HIDDEN in a forest northwest of Moscow, close to the dachas of Soviet Army marshals and Communist Party Politburo members, are the modern multi-story buildings of the Andropov Red Banner Institute, or as it is more prosaically known to its inhabitants, School 101.
Here the Soviet Union's best and brightest were trained to become foreign intelligence agents of the 1st Directorate of the Committee on State Security, the KGB. In the mid-1980s, some 300 students entered each year to study everything from Persian to the careful courtship of a prospective agent. The students were known to each other and to almost all their instructors only by code names, protecting their identities before heading off to posts around the globe.
It was in this school for spies, in one of its highest positions, that the US Central Intelligence Agency managed to place one of its own recruits. The identity of that man was apparently one of the most important pieces of information sold to the KGB by Aldrich Ames, the CIA agent who allegedly betrayed his country for seven years before his arrest last month.
According to a former KGB official who served as a senior instructor at School 101 and who has been publicly critical of his previous employers, the CIA's man at School 101 was Viktor Piguzov, a KGB agent with an undistinguished career in the field who managed in the early 1980s to secure a powerful spot as the head of the Communist Party's branch at the school.
In that position, Piguzov had access to information that would have made him one of the most valuable assets of the CIA. ``He was among a very limited number of people who knew the real names of the students,'' says Alexander Morozov, a veteran KGB agent who was deputy head of the school's intelligence department, in a Monitor interview. Piguzov knew the students' assignments upon graduation and had full access to KGB secret documents and files that were sent to the Red Banner Institute, according to Mr. Morozov.
Then, in late 1986, Piguzov disappeared. ``Very soon we got the news that he was arrested as an American spy,'' recalls Morozov. After a six-month investigation, Piguzov was examined by doctors to certify his sanity, sentenced, and ``shot dead.''
Morozov now understands that Piguzov was exposed by Mr. Ames, a veteran CIA counter-intelligence officer who was arrested on Feb. 21. According to the court documents and to news reports in the US, Ames is suspected of betraying 10 Soviet and Eastern European agents since he began spying for the KGB in 1985. Among those were eight Soviet agents, including two KGB officers who served in the Soviet Embassy in Washington, a senior counter-intelligence officer, and a nuclear weapons specialist.
The exposure of Piguzov is the first concrete indication of the kind of damage that Ames allegedly did to the CIA's intelligence operations against the Soviet Union. It provides a window as well into the depth of anger within the intelligence community that is reserved for Ames and his Colombian-born wife, Maria, for their alleged treachery.
From 1983 to 1985, Ames was chief of a counter-intelligence arm of the CIA's Soviet/East Europe division, giving him access to the names of agents such as Piguzov.
According to Morozov, Piguzov had been an agent for the CIA for at least 10 years before he was betrayed by Ames. He was apparently recruited while serving as a KGB agent in Southeast Asia, after which he was transferred to the education department of the 1st Directorate, and ultimately to School 101.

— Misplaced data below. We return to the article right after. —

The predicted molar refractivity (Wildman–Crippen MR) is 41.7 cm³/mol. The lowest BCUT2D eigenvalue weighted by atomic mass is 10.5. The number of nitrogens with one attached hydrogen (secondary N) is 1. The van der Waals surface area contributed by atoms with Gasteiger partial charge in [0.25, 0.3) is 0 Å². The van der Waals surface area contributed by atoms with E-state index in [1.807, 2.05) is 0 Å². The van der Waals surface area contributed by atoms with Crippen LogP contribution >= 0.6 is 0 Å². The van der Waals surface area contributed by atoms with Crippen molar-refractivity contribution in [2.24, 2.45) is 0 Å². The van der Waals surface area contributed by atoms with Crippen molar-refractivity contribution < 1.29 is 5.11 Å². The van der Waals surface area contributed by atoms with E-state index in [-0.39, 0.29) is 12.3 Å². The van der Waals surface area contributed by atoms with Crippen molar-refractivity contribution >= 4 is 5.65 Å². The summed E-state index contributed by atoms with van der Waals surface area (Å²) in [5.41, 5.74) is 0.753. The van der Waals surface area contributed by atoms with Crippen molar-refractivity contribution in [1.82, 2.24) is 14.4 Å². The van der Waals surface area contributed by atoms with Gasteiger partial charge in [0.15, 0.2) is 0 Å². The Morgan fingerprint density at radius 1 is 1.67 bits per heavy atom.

A German shepherd
``The rumor was that Piguzov was meeting his CIA contacts in Moscow,'' recounts Morozov, whose thick glasses contribute to his distracted, professorial air. ``For this purpose, he used his dog, a German shepherd, which could smell small packages left for him in the park.''
Morozov himself arrived at the school in 1981 after a long career as a KGB agent serving in places such as Egypt and Jordan, capped by a key role as deputy head of the KGB station in Kabul, Afghanistan, from 1975 until just before the Soviet invasion of that Central Asian nation in 1979. He retired at the end of 1986 and has written numerous articles on the history of the Soviet involvement in Afghanistan, a subject on which he lectured at School 101.
Previously published accounts of the school by KGB defectors have placed it in its old location, near Balashika outside of Moscow. The old site, set in a forest, has since 1980 been turned over to the KGB's commando training school, says Morozov.
The new site, equipped with modern four-to-five story buildings, is located beyond the end of the subway line that ends at Medvedkovo, in the city's northwest district.
They knew Rosenbergs
The students, recruited from elite colleges and institutes as well as from other branches of the KGB, go through a curriculum covering a range of subjects, including intelligence, counter-intelligence, cryptography, the use of cameras and computers, and scientific-technical intelligence. The latter course had among its instructors the two KGB agents who were the case officers for American atomic bomb spies Ethel and Julius Rosenberg. At school ``jubilee days,'' the two men would reminisce about the triumph of gaining access to the secret of the atom bomb, Morozov says.
But the salad days of the KGB, whose foreign arm is now called the Foreign Intelligence Service, are over. According to published reports, the school has only 50 students now, with most young potential recruits lured away by the money offered by foreign companies or Russian entrepreneurs.